Having no faith in any other doctrine or people, I did not know what to do nor where to go. So I tried to believe the visions and go along just as thousands of them do when really they are in doubt about them all the time. This leads them to practice deception, and pretend publicly to believe what inwardly they do not believe, or at best what they doubt. See Uriah Smith's case in the chapter dealing with his view.

Over forty years ago, in my early ministry and while yet a firm believer in all the Seventh-day Adventist doctrines, I wrote a strong defense of Mrs. White. During all the years since, nothing so forcible has been produced by any of her defenders. This is proved by the fact that it has been copied by them in her defense, but omitting my name. Also in their writings against me they quote this as contradicting what I now say. I do not blame them; but my answer is this: "A wise man changes his mind seldom, a fool never."

At the time I wrote that defense of Mrs. White, forty years ago, I had never seen a copy of her early visions contained in "A Word to the Little Flock," 1847, and in Present Truth, 1849 and 1850; nor Elder Bates' pamphlets at the same date. They had been so effectively suppressed that I did not know they ever existed. These contain the most damaging evidence against her inspiration. All these came into my hands later. As the years went by, other evidences kept gradually accumulating, until I was compelled to change my mind.

During his early years in Parliament, Mr. Gladstone, the great statesman of England, made speeches strongly defending the side to which he belonged. Later he changed his views and joined the opposing side. Then a member of his old party arose and read one of Mr. Gladstone's speeches strongly condemning the views he now advocated. At the close all eyes were on Mr. Gladstone. What could he say? He arose slowly and said: "That was a long while ago, and many things have happened since." That was all. The House cheered him lustily. He had effectually answered his opponent. My answer to the Adventists is the same: "That was a long while ago, and many things have happened since."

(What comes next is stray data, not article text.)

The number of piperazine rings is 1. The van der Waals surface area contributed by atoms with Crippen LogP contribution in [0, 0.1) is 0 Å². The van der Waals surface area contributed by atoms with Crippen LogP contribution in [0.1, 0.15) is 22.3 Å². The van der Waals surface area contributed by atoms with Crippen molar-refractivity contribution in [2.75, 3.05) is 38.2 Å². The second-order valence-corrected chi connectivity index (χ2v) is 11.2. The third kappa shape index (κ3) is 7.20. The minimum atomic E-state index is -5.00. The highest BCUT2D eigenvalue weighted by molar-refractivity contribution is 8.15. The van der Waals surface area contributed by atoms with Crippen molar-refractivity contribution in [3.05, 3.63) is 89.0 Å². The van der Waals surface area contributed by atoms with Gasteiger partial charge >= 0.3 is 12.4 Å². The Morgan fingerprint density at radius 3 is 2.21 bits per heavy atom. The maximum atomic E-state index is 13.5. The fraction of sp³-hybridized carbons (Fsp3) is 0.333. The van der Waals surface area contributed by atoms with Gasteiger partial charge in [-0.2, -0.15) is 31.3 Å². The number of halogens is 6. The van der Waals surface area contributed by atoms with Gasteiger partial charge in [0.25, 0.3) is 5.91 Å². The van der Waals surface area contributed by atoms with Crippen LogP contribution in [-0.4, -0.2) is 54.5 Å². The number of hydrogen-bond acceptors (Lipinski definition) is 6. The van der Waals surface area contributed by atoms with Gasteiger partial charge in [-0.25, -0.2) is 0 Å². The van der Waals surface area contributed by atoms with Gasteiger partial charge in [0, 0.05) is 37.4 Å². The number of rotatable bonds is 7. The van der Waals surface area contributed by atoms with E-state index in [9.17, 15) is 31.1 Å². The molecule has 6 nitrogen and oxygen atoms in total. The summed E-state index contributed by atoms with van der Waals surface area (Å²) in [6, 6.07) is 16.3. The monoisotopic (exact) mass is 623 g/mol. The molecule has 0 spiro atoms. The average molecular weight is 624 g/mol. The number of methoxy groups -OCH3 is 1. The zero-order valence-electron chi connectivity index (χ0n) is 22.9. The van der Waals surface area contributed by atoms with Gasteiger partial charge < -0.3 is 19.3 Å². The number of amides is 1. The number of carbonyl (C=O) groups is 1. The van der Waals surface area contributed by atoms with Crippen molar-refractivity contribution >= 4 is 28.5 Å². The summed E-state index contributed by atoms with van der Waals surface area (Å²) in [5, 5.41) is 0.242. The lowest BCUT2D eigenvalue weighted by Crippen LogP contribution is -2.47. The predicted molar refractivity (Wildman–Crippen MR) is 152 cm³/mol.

The facts presented in this book give some of the reasons why I gave up faith in Mrs. White's claim to inspiration. The facts are indisputable; the conclusions based on them must, therefore, in the very nature of the case, be inevitable.

In performing this task, the writer, knowing the frailties of human nature, has used as mild language and shown as much charity as the facts in the case would permit. But, knowing the errors and deceptions which have been connected with Mrs. White and her work, he has felt it a duty which he owed to the Christian world to state the facts.

The Author.

My Present Standing

Since I withdrew from the Adventists, over thirty years ago, they have continued to report that I have regretted leaving them, have tried to get back again, have repudiated my book which I wrote and have confessed that I am now a lost man. There has never been a word of truth in any of these reports. I expect them to report that I recanted on my deathbed. All this is done to hinder the influence of my books. I now reaffirm all that I have written in my books and tracts against that doctrine.

Several Adventist ministers have rendered valuable aid in preparing these pages. Once they were believers in Mrs. White's divine inspiration, but plain facts finally compelled them to renounce faith in her dreams.

D.M. Canright,

Pastor Emeritus of the Berean Baptist Church, Grand Rapids, Mich.

Imposture shrinks from light,
And dreads the curious eye;
But sacred truths the test invite,
They bid us search and try.
O may we still maintain
A meek, inquiring mind,
Assured we shall not search in vain,
But hidden treasures find.
With understanding blessed,
Created to be free,
Our faith on man we dare not rest,
We trust alone in Thee.